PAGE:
Some language specifics

As I've said above, I think AspectJ can be thought of as quite similar to traditional programming techniques except in the way advice functions are invoked. If this is the case, the key to understanding AspectJ programming is in understanding how pointcuts are specified and how advice is applied to pointcuts.

The AspectJ language includes a rich set of join point specifiers. Join points a portions of code, in some cases at a finer granularity than statements, where:

·        fields are set or read

·        methods are invoked

·        exception handlers are invoked

·        initializers are invoked

In addition there are two broader specifiers which apply at all join points where conditions are met - either that the current object is of a particular type or that the join point is reached within an execution flow, such as a method invocation, that can itself be specified as a join point.

Each type of join point specifier requires signature information which can narrow down the set of join points specified. For example, with a field set you can specify the type of the field, the type of the object that contains the field, and the name of the field. Textual wildcarding is allowed in each part of the signature, so each restriction can be completely or partially relaxed.

The details of join point specifiers are listed in table 2 of the paper.

Join points can be combined with AND, OR, and NOT to make pointcuts, which may be more general or more specific than individual join point specifiers can be.

Advice functions are specified to be applied at particular pointcuts. They may be specified to be applied before the join point code is executed, after the join point code is executed, or "around" the join point code. The around designation means that the advice code is applied before and potentially in place of the join point code. That is, the advice code can determine if the join point code will be executed at all. The advice code can also return values, when appropriate, that may be used in place of the evaluation of the join point expression.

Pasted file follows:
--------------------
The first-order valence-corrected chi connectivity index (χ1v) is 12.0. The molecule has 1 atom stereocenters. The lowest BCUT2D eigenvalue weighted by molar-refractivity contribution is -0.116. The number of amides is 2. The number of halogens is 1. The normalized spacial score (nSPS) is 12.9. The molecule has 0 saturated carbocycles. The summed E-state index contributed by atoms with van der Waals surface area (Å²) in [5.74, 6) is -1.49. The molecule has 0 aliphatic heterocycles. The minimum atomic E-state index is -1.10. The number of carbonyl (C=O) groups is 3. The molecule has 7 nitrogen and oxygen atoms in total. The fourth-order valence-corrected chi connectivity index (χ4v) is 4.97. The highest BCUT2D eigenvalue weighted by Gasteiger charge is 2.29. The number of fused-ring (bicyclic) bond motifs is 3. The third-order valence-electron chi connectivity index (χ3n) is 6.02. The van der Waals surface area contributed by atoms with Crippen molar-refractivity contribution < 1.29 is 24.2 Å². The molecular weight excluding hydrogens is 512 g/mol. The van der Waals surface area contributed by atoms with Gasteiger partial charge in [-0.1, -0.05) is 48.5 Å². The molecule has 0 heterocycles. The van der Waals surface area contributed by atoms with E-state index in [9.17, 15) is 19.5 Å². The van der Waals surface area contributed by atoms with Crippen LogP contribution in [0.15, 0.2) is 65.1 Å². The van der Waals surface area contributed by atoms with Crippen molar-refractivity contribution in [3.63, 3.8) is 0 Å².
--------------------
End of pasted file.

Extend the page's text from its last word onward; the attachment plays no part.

Some reflection and parameter passing is provide in the aspect code to allow it to make use of the program context from which it is invoked. For example, the aspect code can determine the method from within which it was invoked.

Since more than one piece of advice may apply at a single join point, AspectJ specifies and elaborate, but seemingly reasonably intuitive, scheme for ordering the application of different advice functions.

A simple example - boundary checking in data structures

To get a feeling for AspectJ, I have been trying to put together some original code to handle a simple aspect. I'm still trying to get it to run but the general design may be instructive.

I am writing a series of data structure classes - a stack, a list, and a heap - which all provide push() and pop() methods. Instead of doing underflow and overflow checks within the methods of each class, I would like to have an aspect which includes two pieces of advice that are applied when the push and pop methods are invoked on the classes that support them. These advice will take care of the necessary checks that would otherwise be in the push and pop methods.

This turns out to be quite simple in AspectJ - the problems I've been having are in setting up the tools. Hopefully I can overcome these problems in time to look at the code in class.

Will it catch on?

AspectJ makes pretty good sense to me. Specifying pointcuts takes some learning, but designing programs to take advantage of aspects has so far been fairly intuitive and I've been impressed by its power in a number of applications. The well-designed development tools will certainly make it more attractive to programmers. The authors make a pretty good case that there's no significant loss in efficiency using AspectJ. Still, programmers are lazy and it may be hard to get people to take the time to learn to program this way.